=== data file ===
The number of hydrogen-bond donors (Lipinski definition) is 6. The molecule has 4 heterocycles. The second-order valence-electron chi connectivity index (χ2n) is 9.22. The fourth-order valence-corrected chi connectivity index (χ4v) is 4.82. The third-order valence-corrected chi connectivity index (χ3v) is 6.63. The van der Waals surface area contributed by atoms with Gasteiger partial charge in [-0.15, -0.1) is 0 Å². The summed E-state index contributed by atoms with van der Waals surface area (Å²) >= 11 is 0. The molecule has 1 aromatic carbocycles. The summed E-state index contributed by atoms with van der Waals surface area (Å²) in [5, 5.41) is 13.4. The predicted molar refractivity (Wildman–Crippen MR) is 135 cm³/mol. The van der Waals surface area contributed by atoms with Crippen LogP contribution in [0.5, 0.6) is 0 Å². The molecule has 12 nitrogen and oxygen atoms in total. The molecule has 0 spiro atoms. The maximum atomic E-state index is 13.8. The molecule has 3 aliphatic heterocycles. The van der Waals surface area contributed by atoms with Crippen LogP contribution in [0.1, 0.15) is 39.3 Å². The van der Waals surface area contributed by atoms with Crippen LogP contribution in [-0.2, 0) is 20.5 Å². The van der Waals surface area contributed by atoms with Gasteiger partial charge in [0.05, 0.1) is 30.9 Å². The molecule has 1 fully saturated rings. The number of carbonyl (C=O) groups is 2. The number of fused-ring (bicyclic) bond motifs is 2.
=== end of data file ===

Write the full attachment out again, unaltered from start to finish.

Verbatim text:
The number of hydrogen-bond donors (Lipinski definition) is 6. The molecule has 4 heterocycles. The second-order valence-electron chi connectivity index (χ2n) is 9.22. The fourth-order valence-corrected chi connectivity index (χ4v) is 4.82. The third-order valence-corrected chi connectivity index (χ3v) is 6.63. The van der Waals surface area contributed by atoms with Gasteiger partial charge in [-0.15, -0.1) is 0 Å². The summed E-state index contributed by atoms with van der Waals surface area (Å²) >= 11 is 0. The molecule has 1 aromatic carbocycles. The summed E-state index contributed by atoms with van der Waals surface area (Å²) in [5, 5.41) is 13.4. The predicted molar refractivity (Wildman–Crippen MR) is 135 cm³/mol. The van der Waals surface area contributed by atoms with Crippen LogP contribution in [0.5, 0.6) is 0 Å². The molecule has 12 nitrogen and oxygen atoms in total. The molecule has 0 spiro atoms. The maximum atomic E-state index is 13.8. The molecule has 3 aliphatic heterocycles. The van der Waals surface area contributed by atoms with Crippen LogP contribution in [0.1, 0.15) is 39.3 Å². The van der Waals surface area contributed by atoms with Crippen LogP contribution in [-0.2, 0) is 20.5 Å². The van der Waals surface area contributed by atoms with Gasteiger partial charge in [0.05, 0.1) is 30.9 Å². The molecule has 1 fully saturated rings. The number of carbonyl (C=O) groups is 2. The number of fused-ring (bicyclic) bond motifs is 2.